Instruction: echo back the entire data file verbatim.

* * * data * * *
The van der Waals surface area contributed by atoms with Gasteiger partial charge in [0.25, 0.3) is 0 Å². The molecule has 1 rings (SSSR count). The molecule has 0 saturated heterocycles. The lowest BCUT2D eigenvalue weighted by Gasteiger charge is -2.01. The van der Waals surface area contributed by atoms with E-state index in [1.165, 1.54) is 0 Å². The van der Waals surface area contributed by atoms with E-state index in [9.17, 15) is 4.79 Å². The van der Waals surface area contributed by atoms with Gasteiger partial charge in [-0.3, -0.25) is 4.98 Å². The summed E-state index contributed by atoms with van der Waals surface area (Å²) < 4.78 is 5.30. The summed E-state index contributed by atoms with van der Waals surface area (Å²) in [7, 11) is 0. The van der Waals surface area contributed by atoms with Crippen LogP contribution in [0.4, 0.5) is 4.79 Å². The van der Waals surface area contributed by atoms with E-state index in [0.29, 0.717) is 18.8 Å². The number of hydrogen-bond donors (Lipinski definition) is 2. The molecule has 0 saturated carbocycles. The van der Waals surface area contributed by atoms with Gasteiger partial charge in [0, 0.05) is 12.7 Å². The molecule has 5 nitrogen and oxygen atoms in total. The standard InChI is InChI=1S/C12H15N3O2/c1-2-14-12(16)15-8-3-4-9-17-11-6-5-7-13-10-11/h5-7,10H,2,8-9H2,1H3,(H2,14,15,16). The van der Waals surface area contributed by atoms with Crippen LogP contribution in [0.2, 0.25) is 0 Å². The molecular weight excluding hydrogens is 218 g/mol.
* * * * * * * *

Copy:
The van der Waals surface area contributed by atoms with Gasteiger partial charge in [0.25, 0.3) is 0 Å². The molecule has 1 rings (SSSR count). The molecule has 0 saturated heterocycles. The lowest BCUT2D eigenvalue weighted by Gasteiger charge is -2.01. The van der Waals surface area contributed by atoms with E-state index in [1.165, 1.54) is 0 Å². The van der Waals surface area contributed by atoms with E-state index in [9.17, 15) is 4.79 Å². The van der Waals surface area contributed by atoms with Gasteiger partial charge in [-0.3, -0.25) is 4.98 Å². The summed E-state index contributed by atoms with van der Waals surface area (Å²) < 4.78 is 5.30. The summed E-state index contributed by atoms with van der Waals surface area (Å²) in [7, 11) is 0. The van der Waals surface area contributed by atoms with Crippen LogP contribution in [0.4, 0.5) is 4.79 Å². The van der Waals surface area contributed by atoms with E-state index in [0.29, 0.717) is 18.8 Å². The number of hydrogen-bond donors (Lipinski definition) is 2. The molecule has 0 saturated carbocycles. The van der Waals surface area contributed by atoms with Gasteiger partial charge in [0, 0.05) is 12.7 Å². The molecule has 5 nitrogen and oxygen atoms in total. The standard InChI is InChI=1S/C12H15N3O2/c1-2-14-12(16)15-8-3-4-9-17-11-6-5-7-13-10-11/h5-7,10H,2,8-9H2,1H3,(H2,14,15,16). The van der Waals surface area contributed by atoms with Crippen LogP contribution in [0.2, 0.25) is 0 Å². The molecular weight excluding hydrogens is 218 g/mol.